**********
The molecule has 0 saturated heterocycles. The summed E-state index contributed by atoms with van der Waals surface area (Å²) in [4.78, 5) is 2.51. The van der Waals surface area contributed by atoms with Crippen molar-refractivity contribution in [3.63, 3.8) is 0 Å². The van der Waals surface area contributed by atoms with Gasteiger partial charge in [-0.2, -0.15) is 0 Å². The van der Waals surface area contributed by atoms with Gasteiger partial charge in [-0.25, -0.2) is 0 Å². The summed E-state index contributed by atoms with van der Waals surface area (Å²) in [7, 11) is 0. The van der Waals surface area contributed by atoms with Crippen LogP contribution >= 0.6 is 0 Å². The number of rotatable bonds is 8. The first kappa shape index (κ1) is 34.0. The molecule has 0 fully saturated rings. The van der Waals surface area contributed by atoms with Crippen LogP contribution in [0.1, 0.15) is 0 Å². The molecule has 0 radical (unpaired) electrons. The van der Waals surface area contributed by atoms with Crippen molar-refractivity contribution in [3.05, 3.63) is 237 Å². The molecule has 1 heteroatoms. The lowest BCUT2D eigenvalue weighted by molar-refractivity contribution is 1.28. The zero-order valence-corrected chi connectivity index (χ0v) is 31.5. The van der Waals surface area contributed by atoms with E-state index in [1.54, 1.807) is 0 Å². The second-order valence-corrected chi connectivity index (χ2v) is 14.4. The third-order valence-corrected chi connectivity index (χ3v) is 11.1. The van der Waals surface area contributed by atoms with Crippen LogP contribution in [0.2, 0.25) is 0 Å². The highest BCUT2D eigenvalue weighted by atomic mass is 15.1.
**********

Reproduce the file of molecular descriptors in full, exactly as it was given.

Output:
The molecule has 0 saturated heterocycles. The summed E-state index contributed by atoms with van der Waals surface area (Å²) in [4.78, 5) is 2.51. The van der Waals surface area contributed by atoms with Crippen molar-refractivity contribution in [3.63, 3.8) is 0 Å². The van der Waals surface area contributed by atoms with Gasteiger partial charge in [-0.2, -0.15) is 0 Å². The van der Waals surface area contributed by atoms with Gasteiger partial charge in [-0.25, -0.2) is 0 Å². The summed E-state index contributed by atoms with van der Waals surface area (Å²) in [7, 11) is 0. The van der Waals surface area contributed by atoms with Crippen LogP contribution >= 0.6 is 0 Å². The number of rotatable bonds is 8. The first kappa shape index (κ1) is 34.0. The molecule has 0 fully saturated rings. The van der Waals surface area contributed by atoms with Crippen LogP contribution in [0.1, 0.15) is 0 Å². The molecule has 0 radical (unpaired) electrons. The van der Waals surface area contributed by atoms with Crippen molar-refractivity contribution in [3.05, 3.63) is 237 Å². The molecule has 1 heteroatoms. The lowest BCUT2D eigenvalue weighted by molar-refractivity contribution is 1.28. The zero-order valence-corrected chi connectivity index (χ0v) is 31.5. The van der Waals surface area contributed by atoms with E-state index in [1.54, 1.807) is 0 Å². The second-order valence-corrected chi connectivity index (χ2v) is 14.4. The third-order valence-corrected chi connectivity index (χ3v) is 11.1. The van der Waals surface area contributed by atoms with Crippen LogP contribution in [0.2, 0.25) is 0 Å². The highest BCUT2D eigenvalue weighted by atomic mass is 15.1.